Always check with your doctor first before adjusting, taking, or discontinuing medication!
Antihistamines, anti-depressants, anti-inflammatories (e.g. Aleve), cold medicines, cholesterol and blood pressure medications and several other medications can interfere with the body's heat balance system.
For example, did you know that NSAIDs like Advil, Motrin, Aleve, ibuprofen can intefere with a hormone that helps the body to retain the electrolyte sodium?
Drinking coffee, tea, or other items containing caffeine before a warm weather run can also cause you to generate more heat, not to mention increase your heart rate.
Sweating itself does not cause heat loss. It is the evaporation of the sweat into the atmosphere that causes heat to be lost.
For this reason, if the air is too humid and there is not much wind, very little sweat will evaporate. If the humidity is high, the air cannot absorb more water, and the sweat does not vaporize and simply drips from the skin, thereby not providing much cooling effect.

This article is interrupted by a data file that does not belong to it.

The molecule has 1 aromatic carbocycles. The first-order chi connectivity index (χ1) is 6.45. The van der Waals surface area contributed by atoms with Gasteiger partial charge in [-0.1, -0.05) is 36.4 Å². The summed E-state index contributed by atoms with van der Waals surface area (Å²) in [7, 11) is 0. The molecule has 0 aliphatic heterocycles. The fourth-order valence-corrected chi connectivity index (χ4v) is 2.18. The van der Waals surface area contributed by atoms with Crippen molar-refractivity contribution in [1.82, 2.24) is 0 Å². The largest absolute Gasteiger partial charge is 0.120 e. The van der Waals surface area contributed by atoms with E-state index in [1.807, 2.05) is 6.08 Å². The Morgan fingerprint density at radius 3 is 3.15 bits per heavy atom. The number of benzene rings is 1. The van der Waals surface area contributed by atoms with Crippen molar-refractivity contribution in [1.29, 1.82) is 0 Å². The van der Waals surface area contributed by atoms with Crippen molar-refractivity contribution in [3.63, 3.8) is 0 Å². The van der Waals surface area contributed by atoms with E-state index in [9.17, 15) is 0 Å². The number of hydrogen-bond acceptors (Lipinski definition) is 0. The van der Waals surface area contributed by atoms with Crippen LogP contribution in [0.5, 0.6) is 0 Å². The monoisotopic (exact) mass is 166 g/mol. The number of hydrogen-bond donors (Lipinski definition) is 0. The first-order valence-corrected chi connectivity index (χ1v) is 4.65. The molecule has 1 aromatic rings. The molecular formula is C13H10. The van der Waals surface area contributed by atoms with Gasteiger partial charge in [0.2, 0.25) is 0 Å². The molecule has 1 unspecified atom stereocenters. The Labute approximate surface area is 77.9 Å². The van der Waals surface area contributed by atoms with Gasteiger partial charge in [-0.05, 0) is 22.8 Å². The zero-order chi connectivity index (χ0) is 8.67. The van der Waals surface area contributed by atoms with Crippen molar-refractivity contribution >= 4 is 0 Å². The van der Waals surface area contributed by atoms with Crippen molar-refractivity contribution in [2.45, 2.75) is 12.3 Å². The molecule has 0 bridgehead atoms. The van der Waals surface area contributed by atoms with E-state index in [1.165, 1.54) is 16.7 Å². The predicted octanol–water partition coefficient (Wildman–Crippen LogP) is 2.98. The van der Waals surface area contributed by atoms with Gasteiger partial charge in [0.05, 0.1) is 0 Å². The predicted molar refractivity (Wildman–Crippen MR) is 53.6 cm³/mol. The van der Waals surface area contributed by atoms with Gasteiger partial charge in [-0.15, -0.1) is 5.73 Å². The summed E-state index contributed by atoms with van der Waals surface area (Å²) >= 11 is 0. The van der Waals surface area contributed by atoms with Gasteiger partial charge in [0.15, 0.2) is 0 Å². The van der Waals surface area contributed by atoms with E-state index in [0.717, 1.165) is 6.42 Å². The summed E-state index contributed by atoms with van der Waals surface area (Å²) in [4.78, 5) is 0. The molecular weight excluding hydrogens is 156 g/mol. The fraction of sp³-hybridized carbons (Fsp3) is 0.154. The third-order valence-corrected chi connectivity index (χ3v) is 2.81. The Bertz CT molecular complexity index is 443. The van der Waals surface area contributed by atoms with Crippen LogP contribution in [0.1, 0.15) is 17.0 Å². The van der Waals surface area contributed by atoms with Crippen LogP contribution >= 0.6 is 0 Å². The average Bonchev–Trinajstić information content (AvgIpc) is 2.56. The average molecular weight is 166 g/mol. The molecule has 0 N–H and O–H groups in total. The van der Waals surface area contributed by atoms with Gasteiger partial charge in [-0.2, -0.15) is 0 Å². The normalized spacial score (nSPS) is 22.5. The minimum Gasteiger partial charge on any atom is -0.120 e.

For the reason discussed above, if the humidity is high, the air can't absorb more water and sweat cannot evaporate and produce a cooling effect. During low facing winds, sweating is the most important method of heat loss during exercise.
For that reason, it's a good idea to check the humidity, temperature, and wind before going on a run. Intellicast.com has an hourly forecast for any zipcode and shows all of these values.
Because your body generates a lot of heat during exercise, it makes sense that if the surrounding air and objects are cooler, it's going to be easier to dissipate the heat.
"Convection is the transfer of heat energy into the surrounding air. Any nearby object whose surface temperature is lower than the skin temperature (for example, trees or the road surface), will attract this heat...In contrast, when surrounding object are hotter than the body - for example hot tar roads - heat is transferred by convection from those objects to the runner's body."